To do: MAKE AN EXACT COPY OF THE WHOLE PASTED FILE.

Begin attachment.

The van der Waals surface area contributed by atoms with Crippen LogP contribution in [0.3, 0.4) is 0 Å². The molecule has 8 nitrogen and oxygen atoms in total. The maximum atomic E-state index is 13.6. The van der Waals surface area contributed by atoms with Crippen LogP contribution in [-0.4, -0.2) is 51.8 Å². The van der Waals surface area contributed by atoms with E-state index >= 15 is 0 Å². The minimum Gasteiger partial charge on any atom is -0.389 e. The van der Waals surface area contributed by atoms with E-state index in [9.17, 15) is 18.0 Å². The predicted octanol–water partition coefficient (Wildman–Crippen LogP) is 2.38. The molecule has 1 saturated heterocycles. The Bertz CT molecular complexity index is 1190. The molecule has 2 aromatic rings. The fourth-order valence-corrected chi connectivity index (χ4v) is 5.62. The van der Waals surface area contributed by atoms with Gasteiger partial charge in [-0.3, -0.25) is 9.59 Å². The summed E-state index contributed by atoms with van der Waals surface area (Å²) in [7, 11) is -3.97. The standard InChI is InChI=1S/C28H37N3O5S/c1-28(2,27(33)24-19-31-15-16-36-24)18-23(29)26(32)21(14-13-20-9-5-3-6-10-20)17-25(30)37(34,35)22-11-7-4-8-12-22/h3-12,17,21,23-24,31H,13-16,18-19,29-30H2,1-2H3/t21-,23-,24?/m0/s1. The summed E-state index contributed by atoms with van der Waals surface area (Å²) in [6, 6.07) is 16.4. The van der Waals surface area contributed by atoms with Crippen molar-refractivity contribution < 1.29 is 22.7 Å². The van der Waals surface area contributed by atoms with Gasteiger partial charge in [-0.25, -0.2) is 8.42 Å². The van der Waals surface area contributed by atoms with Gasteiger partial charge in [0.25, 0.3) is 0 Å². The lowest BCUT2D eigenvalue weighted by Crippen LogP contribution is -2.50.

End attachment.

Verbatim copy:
The van der Waals surface area contributed by atoms with Crippen LogP contribution in [0.3, 0.4) is 0 Å². The molecule has 8 nitrogen and oxygen atoms in total. The maximum atomic E-state index is 13.6. The van der Waals surface area contributed by atoms with Crippen LogP contribution in [-0.4, -0.2) is 51.8 Å². The van der Waals surface area contributed by atoms with E-state index >= 15 is 0 Å². The minimum Gasteiger partial charge on any atom is -0.389 e. The van der Waals surface area contributed by atoms with E-state index in [9.17, 15) is 18.0 Å². The predicted octanol–water partition coefficient (Wildman–Crippen LogP) is 2.38. The molecule has 1 saturated heterocycles. The Bertz CT molecular complexity index is 1190. The molecule has 2 aromatic rings. The fourth-order valence-corrected chi connectivity index (χ4v) is 5.62. The van der Waals surface area contributed by atoms with Gasteiger partial charge in [-0.3, -0.25) is 9.59 Å². The summed E-state index contributed by atoms with van der Waals surface area (Å²) in [7, 11) is -3.97. The standard InChI is InChI=1S/C28H37N3O5S/c1-28(2,27(33)24-19-31-15-16-36-24)18-23(29)26(32)21(14-13-20-9-5-3-6-10-20)17-25(30)37(34,35)22-11-7-4-8-12-22/h3-12,17,21,23-24,31H,13-16,18-19,29-30H2,1-2H3/t21-,23-,24?/m0/s1. The summed E-state index contributed by atoms with van der Waals surface area (Å²) in [6, 6.07) is 16.4. The van der Waals surface area contributed by atoms with Crippen molar-refractivity contribution < 1.29 is 22.7 Å². The van der Waals surface area contributed by atoms with Gasteiger partial charge in [-0.25, -0.2) is 8.42 Å². The van der Waals surface area contributed by atoms with Gasteiger partial charge in [0.25, 0.3) is 0 Å². The lowest BCUT2D eigenvalue weighted by Crippen LogP contribution is -2.50.